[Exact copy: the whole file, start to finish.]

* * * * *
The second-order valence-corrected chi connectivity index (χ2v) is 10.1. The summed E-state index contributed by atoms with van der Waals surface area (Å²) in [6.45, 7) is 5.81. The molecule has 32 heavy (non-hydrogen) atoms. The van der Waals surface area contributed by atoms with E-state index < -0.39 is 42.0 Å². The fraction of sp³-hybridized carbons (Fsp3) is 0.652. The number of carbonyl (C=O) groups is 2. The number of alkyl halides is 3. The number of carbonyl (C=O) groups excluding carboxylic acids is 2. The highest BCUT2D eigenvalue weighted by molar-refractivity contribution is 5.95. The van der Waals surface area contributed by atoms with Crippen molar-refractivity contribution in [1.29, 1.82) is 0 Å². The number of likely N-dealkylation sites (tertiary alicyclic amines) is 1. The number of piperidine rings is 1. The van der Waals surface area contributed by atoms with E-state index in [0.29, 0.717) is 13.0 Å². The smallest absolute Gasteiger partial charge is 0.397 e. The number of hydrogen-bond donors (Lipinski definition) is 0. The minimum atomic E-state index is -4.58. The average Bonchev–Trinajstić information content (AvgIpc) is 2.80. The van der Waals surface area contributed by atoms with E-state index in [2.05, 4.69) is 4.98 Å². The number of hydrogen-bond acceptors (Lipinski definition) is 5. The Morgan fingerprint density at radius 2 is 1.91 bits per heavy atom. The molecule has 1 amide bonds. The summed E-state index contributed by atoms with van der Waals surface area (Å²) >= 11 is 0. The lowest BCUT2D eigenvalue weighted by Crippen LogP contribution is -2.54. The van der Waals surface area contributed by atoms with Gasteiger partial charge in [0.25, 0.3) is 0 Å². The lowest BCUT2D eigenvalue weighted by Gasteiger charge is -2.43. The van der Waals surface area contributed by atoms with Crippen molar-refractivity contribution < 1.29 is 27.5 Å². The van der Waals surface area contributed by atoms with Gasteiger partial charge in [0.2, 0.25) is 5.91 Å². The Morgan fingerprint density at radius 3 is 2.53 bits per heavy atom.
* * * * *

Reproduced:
The second-order valence-corrected chi connectivity index (χ2v) is 10.1. The summed E-state index contributed by atoms with van der Waals surface area (Å²) in [6.45, 7) is 5.81. The molecule has 32 heavy (non-hydrogen) atoms. The van der Waals surface area contributed by atoms with E-state index < -0.39 is 42.0 Å². The fraction of sp³-hybridized carbons (Fsp3) is 0.652. The number of carbonyl (C=O) groups is 2. The number of alkyl halides is 3. The number of carbonyl (C=O) groups excluding carboxylic acids is 2. The highest BCUT2D eigenvalue weighted by molar-refractivity contribution is 5.95. The van der Waals surface area contributed by atoms with Crippen molar-refractivity contribution in [1.29, 1.82) is 0 Å². The number of likely N-dealkylation sites (tertiary alicyclic amines) is 1. The number of piperidine rings is 1. The van der Waals surface area contributed by atoms with E-state index in [0.29, 0.717) is 13.0 Å². The smallest absolute Gasteiger partial charge is 0.397 e. The number of hydrogen-bond donors (Lipinski definition) is 0. The minimum atomic E-state index is -4.58. The average Bonchev–Trinajstić information content (AvgIpc) is 2.80. The van der Waals surface area contributed by atoms with E-state index in [2.05, 4.69) is 4.98 Å². The number of hydrogen-bond acceptors (Lipinski definition) is 5. The Morgan fingerprint density at radius 2 is 1.91 bits per heavy atom. The molecule has 1 amide bonds. The summed E-state index contributed by atoms with van der Waals surface area (Å²) >= 11 is 0. The lowest BCUT2D eigenvalue weighted by Crippen LogP contribution is -2.54. The van der Waals surface area contributed by atoms with Gasteiger partial charge in [0.25, 0.3) is 0 Å². The lowest BCUT2D eigenvalue weighted by Gasteiger charge is -2.43. The van der Waals surface area contributed by atoms with Crippen molar-refractivity contribution < 1.29 is 27.5 Å². The van der Waals surface area contributed by atoms with Gasteiger partial charge in [0.2, 0.25) is 5.91 Å². The Morgan fingerprint density at radius 3 is 2.53 bits per heavy atom.